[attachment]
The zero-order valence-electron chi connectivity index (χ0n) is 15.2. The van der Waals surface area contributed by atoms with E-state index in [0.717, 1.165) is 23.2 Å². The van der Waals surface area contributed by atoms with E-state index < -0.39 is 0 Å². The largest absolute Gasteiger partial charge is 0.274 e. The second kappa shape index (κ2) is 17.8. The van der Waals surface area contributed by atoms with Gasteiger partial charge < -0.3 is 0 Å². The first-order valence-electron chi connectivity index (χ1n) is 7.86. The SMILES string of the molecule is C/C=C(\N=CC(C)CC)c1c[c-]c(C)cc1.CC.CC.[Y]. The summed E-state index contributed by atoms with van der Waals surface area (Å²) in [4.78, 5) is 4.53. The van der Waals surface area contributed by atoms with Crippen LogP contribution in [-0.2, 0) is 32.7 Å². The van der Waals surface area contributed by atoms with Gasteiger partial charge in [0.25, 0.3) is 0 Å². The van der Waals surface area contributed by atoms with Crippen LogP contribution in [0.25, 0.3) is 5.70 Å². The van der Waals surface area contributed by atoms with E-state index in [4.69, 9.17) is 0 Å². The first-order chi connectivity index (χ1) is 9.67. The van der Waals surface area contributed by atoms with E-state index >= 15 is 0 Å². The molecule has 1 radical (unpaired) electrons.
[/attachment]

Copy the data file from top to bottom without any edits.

The zero-order valence-electron chi connectivity index (χ0n) is 15.2. The van der Waals surface area contributed by atoms with E-state index in [0.717, 1.165) is 23.2 Å². The van der Waals surface area contributed by atoms with E-state index < -0.39 is 0 Å². The largest absolute Gasteiger partial charge is 0.274 e. The second kappa shape index (κ2) is 17.8. The van der Waals surface area contributed by atoms with Gasteiger partial charge < -0.3 is 0 Å². The first-order valence-electron chi connectivity index (χ1n) is 7.86. The SMILES string of the molecule is C/C=C(\N=CC(C)CC)c1c[c-]c(C)cc1.CC.CC.[Y]. The summed E-state index contributed by atoms with van der Waals surface area (Å²) in [4.78, 5) is 4.53. The van der Waals surface area contributed by atoms with Crippen LogP contribution in [-0.2, 0) is 32.7 Å². The van der Waals surface area contributed by atoms with Gasteiger partial charge in [0.25, 0.3) is 0 Å². The van der Waals surface area contributed by atoms with Crippen LogP contribution in [0.25, 0.3) is 5.70 Å². The van der Waals surface area contributed by atoms with E-state index in [4.69, 9.17) is 0 Å². The first-order chi connectivity index (χ1) is 9.67. The van der Waals surface area contributed by atoms with E-state index >= 15 is 0 Å². The molecule has 1 radical (unpaired) electrons.